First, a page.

Projects of the Document and Location Research Group
An overview of the variety of research projects that the group has led on and contributed to, illustrating the breadth and scope of our expertise.
Andover & Six Acres
Project lead: Lee Elkins
Cian Oba-Smith’s Andover & Six Acres was the first book published by Lee Elkins when he launched his independent photography book publishing imprint Lost Light Recordings in 2018. In Andover & Six Acres, Oba-Smith explores the residents and landscape of the Seven Sisters area of North London, focusing specifically on the Andover and Six Acres estates, to present a more humane view of the people who live in estates that gained notoriety for crime and drug problems throughout the 1980s and 90s – a stigma that has clung to communities who still live there.
The project disrupts the easy representation of inner-city housing estates as an oppressive, dangerous and difficult environment to live within, portraying a real sense of optimism and intimacy from a community that is complex and nuanced. The relationship between the portraiture and the landscapes creates a startling symbiosis; the shafts of light that fall across the austere concrete corridors echo the hopes of the residents who populate the estates.
Elkins worked in collaboration with Oba-Smith on every stage of conceiving and producing the book, from the early stages as editor sequencing the photographs, through designing the book, to close oversight of its production, to the final stages of binding the book by hand himself. It is an approach that has underpinned each of Lost Light Recordings subsequent books, and one that demonstrates the distinctive creative potential of the editorially-led publisher.
Acts of Transfer
Borrowing its title from a chapter in Diana Taylor’s book, The Archive and the Repertoire: Performing Cultural Memory in the Americas (2003), Acts of Transfer is a project about returns, re-enactments, repetitions, and retellings. A collaboration between artist, Katy Beinart, and writer, Dr Lizzie Lloyd, Acts of Transfer documents and reactivates a selection of artworks from the past that contain elements of social engagement or public participation.
As the COVID-19 winter lockdown of 2021 eased, Lloyd and Beinart organised a series of visits to meet with nine artists and project participants to return to the site of a participatory artwork on which they had previously worked together. These encounters reflected on the experience of thinking about an artwork from the past, to consider its ongoing effect in the present, and how the feeling of these projects might be transferred in bodily, emotive, site-specific and non-verbal ways. Such sites visited included a bridge over the Avon River, community centres in Brighton, the site of an old coking mine near Sheffield, and a manmade forest near the Scottish border.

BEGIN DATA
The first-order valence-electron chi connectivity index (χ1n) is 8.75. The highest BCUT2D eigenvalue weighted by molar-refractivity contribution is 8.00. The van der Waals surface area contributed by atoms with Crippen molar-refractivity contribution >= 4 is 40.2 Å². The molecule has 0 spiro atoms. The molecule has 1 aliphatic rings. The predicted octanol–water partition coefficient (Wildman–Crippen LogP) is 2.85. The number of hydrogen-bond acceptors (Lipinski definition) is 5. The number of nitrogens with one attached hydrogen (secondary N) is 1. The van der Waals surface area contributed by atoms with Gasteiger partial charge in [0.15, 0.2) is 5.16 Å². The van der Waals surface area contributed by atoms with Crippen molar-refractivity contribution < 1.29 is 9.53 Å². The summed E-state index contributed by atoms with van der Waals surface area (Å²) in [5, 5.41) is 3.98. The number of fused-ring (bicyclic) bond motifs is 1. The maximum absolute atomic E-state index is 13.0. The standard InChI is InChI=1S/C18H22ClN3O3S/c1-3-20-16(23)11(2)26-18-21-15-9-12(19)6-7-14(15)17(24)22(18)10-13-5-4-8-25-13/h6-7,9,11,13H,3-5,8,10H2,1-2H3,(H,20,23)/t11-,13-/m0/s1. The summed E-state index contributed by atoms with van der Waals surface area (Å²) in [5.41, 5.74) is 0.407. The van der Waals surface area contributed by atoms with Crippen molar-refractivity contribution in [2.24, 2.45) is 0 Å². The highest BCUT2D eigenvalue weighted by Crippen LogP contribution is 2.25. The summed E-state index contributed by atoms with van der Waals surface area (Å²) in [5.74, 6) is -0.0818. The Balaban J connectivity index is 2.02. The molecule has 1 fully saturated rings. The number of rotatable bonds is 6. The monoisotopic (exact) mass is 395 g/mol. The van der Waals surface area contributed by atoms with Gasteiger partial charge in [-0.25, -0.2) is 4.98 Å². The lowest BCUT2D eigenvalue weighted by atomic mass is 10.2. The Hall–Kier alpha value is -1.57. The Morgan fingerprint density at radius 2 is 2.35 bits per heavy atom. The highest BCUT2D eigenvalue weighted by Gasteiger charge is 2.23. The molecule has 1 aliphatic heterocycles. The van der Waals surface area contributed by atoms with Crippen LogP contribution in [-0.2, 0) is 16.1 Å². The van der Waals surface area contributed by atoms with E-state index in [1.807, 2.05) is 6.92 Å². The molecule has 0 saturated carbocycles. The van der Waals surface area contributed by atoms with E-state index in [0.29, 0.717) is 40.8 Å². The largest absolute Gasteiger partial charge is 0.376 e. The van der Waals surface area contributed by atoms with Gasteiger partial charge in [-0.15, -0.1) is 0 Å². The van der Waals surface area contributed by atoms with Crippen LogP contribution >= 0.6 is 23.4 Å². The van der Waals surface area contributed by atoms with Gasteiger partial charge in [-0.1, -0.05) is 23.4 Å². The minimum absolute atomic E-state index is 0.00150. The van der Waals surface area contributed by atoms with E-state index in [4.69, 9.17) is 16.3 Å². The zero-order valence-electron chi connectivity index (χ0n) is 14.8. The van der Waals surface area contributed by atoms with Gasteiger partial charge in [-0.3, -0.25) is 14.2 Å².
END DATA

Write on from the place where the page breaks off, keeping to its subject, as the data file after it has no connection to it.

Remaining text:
Key to Acts of Transfer was an interest in the complicated processes and relationships that are inherent in practices that rely on participation, and finding ways to communicate the feeling of being a part of such projects. The communication of this feeling is where the transfer of Lloyd’s and Beinart’s title comes in. By setting out to return either physically to the location of a previous artwork or to the metaphorical site of an artwork through conversation and memory, they sought to join the artist and participant in reimagining and partially reliving the work. Interestingly, despite their seeking out physical proximity and understanding, the artworks to which artists participating in the project returned remained like absent spectres in their own work.
The outcomes of the project include a series of short films, an audio work, photographs, drawings, performances, and texts, all of which embrace the imperfections of translating, not documenting, the original experience.